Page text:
"This kitchen takes a similar approach, with cool stainless steel dressing the appliances and the range backsplash, and a golden tone for the can’t-miss pendant lamps. For those concerned about resale value, stick to classic cool finishes on the more FIXED elements and save warm metals (like copper, gold, brass or bronze) for a few changeable accents like lights."
"GOLDEN / While any favorite metal can be the dominant tone, I often recommend using more gold and less silver. Silver tones tend to be brighter and sparklier, so this formula lets the few hits of silver shine without swallowing up the gold. In this space, the chair legs (likely steel or aluminum) and silver-flecked mirror hold their own while letting the collection of golden sunbursts be the star."
"Near Match / In a space where metals won’t be the focus (has dramatic tile), try two finishes that are similar, such as this modern gunmetal sink stand and vintage pewter-toned mirror with a blackened patina; slightly subtly different - so the eye sees the other elements FIRST... can be tricky to pull off...."
30W x 9”H / perforated metal diffusers form a honeycomb structure, with interesting contrast of metallics
Demand for gold and brass accents has thrust mixed-metal palettes into the spotlight. The timeless combination of silver and gold, and even a little sprinkling of copper, can form the BASIS of a whole design or just 1 PIECE of a larger puzzle... whether Art Deco glamour or a little contemporary sparkle...
nice... Bulb Base: Candelabra (E12)
burnished brass and olde bronze
I will say that your instincts are very good IMO, and the silver of your chandelier, stair rail, etc. look really nice with your different wood tones. I tend to mix metals, by following this chart to some degree, but sometimes you just like what you like haha. I'm sorry for what you're going through. xo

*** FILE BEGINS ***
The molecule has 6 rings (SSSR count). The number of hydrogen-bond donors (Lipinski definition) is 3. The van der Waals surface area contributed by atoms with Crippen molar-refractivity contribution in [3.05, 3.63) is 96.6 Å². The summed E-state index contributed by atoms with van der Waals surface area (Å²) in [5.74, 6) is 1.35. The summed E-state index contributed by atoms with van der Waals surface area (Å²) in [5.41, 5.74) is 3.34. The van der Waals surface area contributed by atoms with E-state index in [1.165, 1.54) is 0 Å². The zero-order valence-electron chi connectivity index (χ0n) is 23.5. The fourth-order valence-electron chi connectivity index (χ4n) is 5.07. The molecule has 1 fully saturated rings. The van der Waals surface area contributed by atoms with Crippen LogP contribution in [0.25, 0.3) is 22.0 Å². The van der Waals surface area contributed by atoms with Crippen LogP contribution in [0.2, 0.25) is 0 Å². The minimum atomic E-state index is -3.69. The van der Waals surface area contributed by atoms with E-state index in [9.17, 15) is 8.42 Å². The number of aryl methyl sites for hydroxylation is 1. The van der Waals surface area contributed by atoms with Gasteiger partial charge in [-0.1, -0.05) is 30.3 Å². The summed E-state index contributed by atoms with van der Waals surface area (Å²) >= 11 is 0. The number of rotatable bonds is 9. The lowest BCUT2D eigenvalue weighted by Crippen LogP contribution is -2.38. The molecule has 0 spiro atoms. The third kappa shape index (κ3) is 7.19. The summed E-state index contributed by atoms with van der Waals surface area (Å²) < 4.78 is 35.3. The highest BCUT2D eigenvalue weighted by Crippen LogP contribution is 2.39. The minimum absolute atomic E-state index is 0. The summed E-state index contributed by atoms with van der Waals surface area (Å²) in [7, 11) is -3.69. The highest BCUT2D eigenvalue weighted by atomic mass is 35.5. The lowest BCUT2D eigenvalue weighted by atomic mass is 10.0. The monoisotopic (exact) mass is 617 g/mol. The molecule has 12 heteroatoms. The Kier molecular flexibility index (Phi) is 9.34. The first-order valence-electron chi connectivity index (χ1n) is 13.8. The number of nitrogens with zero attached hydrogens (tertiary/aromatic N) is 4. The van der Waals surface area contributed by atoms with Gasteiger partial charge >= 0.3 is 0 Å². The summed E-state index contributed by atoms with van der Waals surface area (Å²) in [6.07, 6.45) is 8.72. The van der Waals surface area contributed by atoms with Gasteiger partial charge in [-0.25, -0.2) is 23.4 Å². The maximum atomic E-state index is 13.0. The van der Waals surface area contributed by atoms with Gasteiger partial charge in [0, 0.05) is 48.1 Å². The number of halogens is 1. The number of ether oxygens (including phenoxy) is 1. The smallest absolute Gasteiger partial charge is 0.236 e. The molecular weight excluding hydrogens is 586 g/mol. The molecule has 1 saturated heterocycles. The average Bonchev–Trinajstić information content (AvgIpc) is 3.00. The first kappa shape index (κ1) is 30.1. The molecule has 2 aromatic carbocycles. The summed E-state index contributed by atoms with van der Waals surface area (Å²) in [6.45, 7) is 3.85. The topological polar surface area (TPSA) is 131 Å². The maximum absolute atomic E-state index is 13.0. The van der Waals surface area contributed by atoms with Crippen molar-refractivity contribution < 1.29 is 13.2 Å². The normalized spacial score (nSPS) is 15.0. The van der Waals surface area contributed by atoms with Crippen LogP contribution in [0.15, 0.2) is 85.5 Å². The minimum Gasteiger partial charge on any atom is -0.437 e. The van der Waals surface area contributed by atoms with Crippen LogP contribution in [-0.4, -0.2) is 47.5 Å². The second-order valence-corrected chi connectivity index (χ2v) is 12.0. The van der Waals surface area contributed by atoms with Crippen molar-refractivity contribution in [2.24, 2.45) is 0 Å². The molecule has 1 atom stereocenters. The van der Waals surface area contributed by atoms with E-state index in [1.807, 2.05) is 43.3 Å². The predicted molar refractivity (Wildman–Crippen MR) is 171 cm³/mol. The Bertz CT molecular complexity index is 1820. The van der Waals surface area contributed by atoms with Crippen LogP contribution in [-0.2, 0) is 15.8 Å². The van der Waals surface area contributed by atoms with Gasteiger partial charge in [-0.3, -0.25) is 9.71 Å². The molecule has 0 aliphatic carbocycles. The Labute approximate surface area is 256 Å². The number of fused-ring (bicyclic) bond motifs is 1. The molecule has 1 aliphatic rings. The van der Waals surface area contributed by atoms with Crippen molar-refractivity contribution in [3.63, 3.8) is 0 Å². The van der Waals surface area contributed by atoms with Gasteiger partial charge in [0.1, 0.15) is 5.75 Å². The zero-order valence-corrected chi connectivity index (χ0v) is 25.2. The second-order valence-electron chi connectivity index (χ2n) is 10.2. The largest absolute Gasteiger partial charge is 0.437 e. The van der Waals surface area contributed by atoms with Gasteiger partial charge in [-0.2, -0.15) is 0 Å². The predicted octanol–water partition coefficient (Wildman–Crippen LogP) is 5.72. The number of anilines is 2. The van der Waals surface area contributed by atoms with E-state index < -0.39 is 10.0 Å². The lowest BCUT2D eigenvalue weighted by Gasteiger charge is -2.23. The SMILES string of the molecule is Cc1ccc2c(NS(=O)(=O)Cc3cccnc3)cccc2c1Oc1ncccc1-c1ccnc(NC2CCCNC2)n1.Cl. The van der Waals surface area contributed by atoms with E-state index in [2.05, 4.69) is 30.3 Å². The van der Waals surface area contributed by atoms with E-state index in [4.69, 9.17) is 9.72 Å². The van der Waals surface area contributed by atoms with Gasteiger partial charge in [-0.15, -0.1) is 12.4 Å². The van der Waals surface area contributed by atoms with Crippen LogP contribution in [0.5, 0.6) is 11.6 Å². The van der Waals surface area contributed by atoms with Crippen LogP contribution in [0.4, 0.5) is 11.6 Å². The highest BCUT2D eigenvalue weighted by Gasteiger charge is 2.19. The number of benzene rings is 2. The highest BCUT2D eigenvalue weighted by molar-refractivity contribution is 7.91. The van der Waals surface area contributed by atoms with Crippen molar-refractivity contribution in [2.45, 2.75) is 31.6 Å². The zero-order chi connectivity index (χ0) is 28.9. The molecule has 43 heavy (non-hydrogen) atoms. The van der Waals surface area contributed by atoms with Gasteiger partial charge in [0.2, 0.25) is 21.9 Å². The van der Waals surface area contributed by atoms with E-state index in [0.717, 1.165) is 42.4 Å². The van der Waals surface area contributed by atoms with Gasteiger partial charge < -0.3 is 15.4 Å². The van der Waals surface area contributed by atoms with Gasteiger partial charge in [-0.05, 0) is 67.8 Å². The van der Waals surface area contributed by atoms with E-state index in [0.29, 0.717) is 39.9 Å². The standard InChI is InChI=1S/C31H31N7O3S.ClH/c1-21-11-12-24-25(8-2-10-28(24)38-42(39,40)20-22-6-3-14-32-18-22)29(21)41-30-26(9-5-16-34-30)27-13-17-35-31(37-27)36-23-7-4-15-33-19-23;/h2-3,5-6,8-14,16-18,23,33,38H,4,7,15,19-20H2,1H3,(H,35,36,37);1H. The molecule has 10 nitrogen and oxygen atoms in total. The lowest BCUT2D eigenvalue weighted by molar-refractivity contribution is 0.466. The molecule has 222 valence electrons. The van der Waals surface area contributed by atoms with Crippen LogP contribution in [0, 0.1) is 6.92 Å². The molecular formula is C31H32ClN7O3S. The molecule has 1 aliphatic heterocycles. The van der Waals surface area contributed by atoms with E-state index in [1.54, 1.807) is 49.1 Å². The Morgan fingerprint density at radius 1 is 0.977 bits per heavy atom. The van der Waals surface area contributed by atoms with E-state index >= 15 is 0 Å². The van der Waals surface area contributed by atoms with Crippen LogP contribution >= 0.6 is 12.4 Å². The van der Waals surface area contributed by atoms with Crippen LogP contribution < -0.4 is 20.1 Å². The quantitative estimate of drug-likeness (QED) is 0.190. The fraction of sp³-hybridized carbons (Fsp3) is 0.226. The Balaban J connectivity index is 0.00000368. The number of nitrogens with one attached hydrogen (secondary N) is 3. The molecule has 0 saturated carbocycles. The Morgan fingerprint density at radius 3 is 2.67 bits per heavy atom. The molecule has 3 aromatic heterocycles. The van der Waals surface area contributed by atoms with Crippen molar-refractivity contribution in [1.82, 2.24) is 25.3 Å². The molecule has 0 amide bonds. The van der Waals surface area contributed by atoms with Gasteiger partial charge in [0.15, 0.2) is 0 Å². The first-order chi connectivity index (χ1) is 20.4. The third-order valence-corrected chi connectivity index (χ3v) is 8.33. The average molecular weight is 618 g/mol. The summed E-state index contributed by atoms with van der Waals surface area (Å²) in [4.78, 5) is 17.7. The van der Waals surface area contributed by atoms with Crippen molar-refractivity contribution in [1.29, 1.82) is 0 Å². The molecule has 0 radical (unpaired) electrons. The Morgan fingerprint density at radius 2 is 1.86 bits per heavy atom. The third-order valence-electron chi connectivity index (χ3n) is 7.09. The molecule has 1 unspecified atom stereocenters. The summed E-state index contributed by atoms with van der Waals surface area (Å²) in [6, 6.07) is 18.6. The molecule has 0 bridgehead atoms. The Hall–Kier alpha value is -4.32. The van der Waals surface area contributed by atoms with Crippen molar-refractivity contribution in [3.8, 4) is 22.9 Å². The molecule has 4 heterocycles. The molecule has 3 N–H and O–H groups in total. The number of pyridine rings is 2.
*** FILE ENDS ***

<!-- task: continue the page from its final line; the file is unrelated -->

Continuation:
Reply to: I will say that your instincts are very good IMO, and the silver of your chandelier, stair rail, etc. look really nice with your different wood tones. I tend to mix metals, by following this chart to some degree, but sometimes you just like what you like haha. I'm sorry for what you're going through. xo
gold tones (curtains and accessories), and a few pieces of silver (such as the mantel vases). Notice how each tone is spread throughout, rather than in one place. In a large room with many elements, using accessories to carry these finishes to multiple points makes them feel integrated throughout and keeps the eye moving.
copper lights are separate from handles...
1 finish for faucets/shower fixtures, ideally from same company; dress other accents like handles, lights and mirrors in a second finish. It’s best to play it safe here and match your accents closely to achieve a clean, orderly look, as this designer did with similar aged gold finishes. The contrast between the polished silver tones and more matte gold is beautiful.